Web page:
Tag Archives | arms dealing

Obama Administration Selling Arms to Bahrain

Via Common Dreams:

As the Arab Spring unfolded last year, protesters in the streets saw something startling about the tools of repression being used on them. The Humvees, tanks, helicopters were from the US government; the canisters of chemical agents used to attack them said, “Made in the USA.”

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Bahrain, home to the US Fifth Fleet and close ally of Saudi Arabia, brutally suppressed the uprising among their citizens. More than 40 pro-democracy protesters were killed and thousands more were arrested and tortured. While speaking out loudly on Libya’s brutality, the Obama administration remained largely silent on Bahrain.

Last fall the Obama administration announced plans to sell Bahrain $53 million worth of military weapons including bunker buster missiles, armored vehicles and wire-guided missiles. The Pentagon said at the time the sale “will improve Bahrain’s capability to meet current and future armored threats. Bahrain will use the enhanced capability as a deterrent to regional threats and to strengthen its homeland defense.”

Congressional opposition to the sale forced Obama to delay the weapons transfer.

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How Two Bumbling Stoner Kids Became The Pentagon’s Favorite Arms Dealers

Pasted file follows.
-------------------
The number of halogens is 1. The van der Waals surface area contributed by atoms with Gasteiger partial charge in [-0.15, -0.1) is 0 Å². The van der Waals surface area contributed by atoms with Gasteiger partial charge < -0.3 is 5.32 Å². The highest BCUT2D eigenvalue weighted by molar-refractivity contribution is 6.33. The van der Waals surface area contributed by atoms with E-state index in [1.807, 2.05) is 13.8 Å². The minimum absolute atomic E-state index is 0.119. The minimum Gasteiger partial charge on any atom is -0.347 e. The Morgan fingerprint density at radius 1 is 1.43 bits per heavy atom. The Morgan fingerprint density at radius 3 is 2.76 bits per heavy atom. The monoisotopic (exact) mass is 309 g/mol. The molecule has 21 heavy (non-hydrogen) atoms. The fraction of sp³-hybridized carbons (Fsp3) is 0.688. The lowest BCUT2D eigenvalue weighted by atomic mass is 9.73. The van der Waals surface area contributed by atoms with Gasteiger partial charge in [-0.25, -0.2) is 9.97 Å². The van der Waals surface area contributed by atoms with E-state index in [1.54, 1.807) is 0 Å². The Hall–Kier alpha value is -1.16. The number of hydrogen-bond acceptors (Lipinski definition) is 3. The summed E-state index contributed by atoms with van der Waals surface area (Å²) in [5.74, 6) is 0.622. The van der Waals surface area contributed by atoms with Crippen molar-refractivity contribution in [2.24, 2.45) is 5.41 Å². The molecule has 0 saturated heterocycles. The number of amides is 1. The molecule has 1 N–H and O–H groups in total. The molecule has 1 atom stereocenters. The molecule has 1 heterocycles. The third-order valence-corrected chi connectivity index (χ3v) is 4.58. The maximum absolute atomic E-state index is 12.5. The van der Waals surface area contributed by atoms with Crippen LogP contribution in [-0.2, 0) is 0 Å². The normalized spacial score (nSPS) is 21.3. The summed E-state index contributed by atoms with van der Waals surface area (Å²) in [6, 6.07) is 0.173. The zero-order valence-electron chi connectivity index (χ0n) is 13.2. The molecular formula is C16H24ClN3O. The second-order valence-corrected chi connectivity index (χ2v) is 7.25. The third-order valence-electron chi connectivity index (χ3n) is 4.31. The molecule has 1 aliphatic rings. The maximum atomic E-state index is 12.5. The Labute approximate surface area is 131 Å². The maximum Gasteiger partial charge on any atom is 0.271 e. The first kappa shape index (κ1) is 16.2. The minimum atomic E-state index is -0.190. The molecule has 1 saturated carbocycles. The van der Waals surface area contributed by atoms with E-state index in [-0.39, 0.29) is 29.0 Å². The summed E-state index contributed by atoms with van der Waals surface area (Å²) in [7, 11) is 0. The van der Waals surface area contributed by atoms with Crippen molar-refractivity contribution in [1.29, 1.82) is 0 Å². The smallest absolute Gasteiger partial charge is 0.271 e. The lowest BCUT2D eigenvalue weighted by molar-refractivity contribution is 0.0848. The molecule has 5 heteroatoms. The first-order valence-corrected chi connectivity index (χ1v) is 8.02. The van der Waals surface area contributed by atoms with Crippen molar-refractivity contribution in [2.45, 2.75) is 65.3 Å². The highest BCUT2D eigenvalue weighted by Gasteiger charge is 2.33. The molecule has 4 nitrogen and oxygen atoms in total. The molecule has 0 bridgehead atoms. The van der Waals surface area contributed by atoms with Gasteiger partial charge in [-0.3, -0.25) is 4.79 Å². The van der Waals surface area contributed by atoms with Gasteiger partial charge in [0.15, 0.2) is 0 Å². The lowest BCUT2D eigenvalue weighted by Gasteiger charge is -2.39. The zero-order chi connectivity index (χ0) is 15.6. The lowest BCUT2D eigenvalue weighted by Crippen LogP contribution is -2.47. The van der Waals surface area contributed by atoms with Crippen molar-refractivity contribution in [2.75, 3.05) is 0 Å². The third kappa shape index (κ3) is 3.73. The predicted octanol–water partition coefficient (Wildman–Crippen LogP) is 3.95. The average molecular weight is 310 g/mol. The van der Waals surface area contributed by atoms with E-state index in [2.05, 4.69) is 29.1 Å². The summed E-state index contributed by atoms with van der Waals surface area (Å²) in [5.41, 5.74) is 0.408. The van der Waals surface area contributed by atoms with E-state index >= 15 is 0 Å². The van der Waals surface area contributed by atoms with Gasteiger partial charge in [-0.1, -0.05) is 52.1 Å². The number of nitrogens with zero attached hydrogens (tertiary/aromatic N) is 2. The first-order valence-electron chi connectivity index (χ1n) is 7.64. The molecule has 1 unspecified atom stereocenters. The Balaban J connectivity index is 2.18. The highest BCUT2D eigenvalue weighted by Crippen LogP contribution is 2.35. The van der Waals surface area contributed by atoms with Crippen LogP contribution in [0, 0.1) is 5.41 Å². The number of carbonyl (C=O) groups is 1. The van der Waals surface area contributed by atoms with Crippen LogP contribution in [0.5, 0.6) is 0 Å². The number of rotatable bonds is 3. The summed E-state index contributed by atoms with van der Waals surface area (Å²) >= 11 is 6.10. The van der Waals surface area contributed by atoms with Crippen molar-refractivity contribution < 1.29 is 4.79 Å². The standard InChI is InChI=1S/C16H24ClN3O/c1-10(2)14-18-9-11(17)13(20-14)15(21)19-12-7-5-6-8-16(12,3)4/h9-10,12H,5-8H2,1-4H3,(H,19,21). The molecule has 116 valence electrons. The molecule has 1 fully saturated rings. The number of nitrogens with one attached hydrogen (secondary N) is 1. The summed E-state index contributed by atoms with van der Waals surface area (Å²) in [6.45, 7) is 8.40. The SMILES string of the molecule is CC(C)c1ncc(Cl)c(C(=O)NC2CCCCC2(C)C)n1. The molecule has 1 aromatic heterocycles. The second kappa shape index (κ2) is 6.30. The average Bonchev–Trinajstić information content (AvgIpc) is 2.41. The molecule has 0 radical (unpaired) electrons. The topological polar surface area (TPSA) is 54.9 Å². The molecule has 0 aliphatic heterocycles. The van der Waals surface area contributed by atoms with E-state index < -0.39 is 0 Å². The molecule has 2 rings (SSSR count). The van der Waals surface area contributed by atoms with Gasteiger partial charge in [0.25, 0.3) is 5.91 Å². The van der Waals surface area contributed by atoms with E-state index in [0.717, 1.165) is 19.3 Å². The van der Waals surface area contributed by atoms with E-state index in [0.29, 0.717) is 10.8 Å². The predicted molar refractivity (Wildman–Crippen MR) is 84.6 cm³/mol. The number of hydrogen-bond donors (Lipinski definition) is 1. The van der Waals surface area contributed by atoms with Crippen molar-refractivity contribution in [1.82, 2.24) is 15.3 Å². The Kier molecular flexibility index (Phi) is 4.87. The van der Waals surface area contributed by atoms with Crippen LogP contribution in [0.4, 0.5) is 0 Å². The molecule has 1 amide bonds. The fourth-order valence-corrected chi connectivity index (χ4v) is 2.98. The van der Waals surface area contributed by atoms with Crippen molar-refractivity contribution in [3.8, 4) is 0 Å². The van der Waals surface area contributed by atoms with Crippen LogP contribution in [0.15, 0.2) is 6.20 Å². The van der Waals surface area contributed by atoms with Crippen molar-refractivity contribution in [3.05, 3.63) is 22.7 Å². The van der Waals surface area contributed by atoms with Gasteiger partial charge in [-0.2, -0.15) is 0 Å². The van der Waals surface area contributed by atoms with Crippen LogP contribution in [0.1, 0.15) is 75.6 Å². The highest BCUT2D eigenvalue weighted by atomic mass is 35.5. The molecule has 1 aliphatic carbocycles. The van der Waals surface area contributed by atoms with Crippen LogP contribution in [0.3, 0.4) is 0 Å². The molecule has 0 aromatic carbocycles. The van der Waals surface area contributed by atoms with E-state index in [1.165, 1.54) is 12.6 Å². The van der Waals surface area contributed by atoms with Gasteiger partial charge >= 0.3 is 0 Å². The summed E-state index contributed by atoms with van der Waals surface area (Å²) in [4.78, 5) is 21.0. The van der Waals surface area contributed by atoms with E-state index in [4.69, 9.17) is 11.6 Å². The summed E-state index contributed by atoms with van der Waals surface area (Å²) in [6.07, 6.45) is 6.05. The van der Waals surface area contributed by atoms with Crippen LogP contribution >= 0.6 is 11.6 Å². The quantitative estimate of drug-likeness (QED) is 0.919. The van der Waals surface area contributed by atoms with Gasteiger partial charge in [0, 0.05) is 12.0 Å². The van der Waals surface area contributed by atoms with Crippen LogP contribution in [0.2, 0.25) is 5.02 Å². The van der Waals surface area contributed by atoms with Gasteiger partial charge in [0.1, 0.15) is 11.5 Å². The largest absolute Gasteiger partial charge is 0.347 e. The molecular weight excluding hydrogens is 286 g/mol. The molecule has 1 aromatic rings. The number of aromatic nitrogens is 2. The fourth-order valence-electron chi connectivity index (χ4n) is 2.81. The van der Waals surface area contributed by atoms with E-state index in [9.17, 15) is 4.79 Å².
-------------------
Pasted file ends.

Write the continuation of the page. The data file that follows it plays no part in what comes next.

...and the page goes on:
efraimdiveroli00_guns_local_embedded_prod_affiliate_56It sounds like the plot of a John Hughes ’80s teen comedy. Efraim Diveroli and David Packouz were a pair of underachieving kids from Miami (interests: football, “whisky”, and “chilling with the boyz”) until, as part of the privatization effort, they somehow landed a $300 million contract from the Bush administration to provide ammunition for U.S. soldiers in Afghanistan.

Then things soured: greed pitted the friends against one another, all they could give the military were defective, Chinese-made munitions from Albania, and now Diveroli is in jail. Rolling Stone has the barely-believable saga:

Reassured by the e-mail, Packouz got into his brand-new blue Audi A4 and headed home for the evening, windows open, the stereo blasting. At 25, he wasn’t exactly used to the pressures of being an international arms dealer. Only months earlier, he had been making his living as a massage therapist; his studies at the Educating Hands School of Massage had not included classes in military contracting or geopolitical brinkmanship.

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